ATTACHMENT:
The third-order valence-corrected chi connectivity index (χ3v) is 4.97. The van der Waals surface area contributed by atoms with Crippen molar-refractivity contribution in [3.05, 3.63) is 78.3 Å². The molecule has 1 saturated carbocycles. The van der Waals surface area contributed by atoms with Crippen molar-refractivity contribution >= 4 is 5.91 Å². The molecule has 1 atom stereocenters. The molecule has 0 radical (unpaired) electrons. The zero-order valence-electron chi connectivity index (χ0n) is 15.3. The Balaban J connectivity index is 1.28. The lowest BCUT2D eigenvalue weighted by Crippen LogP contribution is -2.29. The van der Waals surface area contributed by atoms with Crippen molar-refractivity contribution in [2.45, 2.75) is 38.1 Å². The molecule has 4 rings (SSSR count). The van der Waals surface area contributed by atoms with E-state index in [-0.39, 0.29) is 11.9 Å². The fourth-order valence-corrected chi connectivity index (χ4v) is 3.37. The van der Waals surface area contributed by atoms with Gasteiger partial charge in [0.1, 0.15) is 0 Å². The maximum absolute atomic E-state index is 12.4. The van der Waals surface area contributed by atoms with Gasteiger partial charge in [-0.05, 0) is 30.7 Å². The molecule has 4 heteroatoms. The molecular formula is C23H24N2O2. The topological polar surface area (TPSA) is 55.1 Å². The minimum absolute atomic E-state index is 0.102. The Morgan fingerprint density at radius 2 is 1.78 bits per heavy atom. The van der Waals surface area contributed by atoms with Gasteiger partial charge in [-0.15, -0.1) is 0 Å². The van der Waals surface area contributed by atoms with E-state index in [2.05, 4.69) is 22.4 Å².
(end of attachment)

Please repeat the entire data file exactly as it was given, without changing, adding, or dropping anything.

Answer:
The third-order valence-corrected chi connectivity index (χ3v) is 4.97. The van der Waals surface area contributed by atoms with Crippen molar-refractivity contribution in [3.05, 3.63) is 78.3 Å². The molecule has 1 saturated carbocycles. The van der Waals surface area contributed by atoms with Crippen molar-refractivity contribution >= 4 is 5.91 Å². The molecule has 1 atom stereocenters. The molecule has 0 radical (unpaired) electrons. The zero-order valence-electron chi connectivity index (χ0n) is 15.3. The Balaban J connectivity index is 1.28. The lowest BCUT2D eigenvalue weighted by Crippen LogP contribution is -2.29. The van der Waals surface area contributed by atoms with Crippen molar-refractivity contribution in [2.45, 2.75) is 38.1 Å². The molecule has 4 rings (SSSR count). The van der Waals surface area contributed by atoms with E-state index in [-0.39, 0.29) is 11.9 Å². The fourth-order valence-corrected chi connectivity index (χ4v) is 3.37. The van der Waals surface area contributed by atoms with Gasteiger partial charge in [0.1, 0.15) is 0 Å². The maximum absolute atomic E-state index is 12.4. The van der Waals surface area contributed by atoms with Gasteiger partial charge in [-0.05, 0) is 30.7 Å². The molecule has 4 heteroatoms. The molecular formula is C23H24N2O2. The topological polar surface area (TPSA) is 55.1 Å². The minimum absolute atomic E-state index is 0.102. The Morgan fingerprint density at radius 2 is 1.78 bits per heavy atom. The van der Waals surface area contributed by atoms with Gasteiger partial charge in [-0.15, -0.1) is 0 Å². The van der Waals surface area contributed by atoms with E-state index in [2.05, 4.69) is 22.4 Å².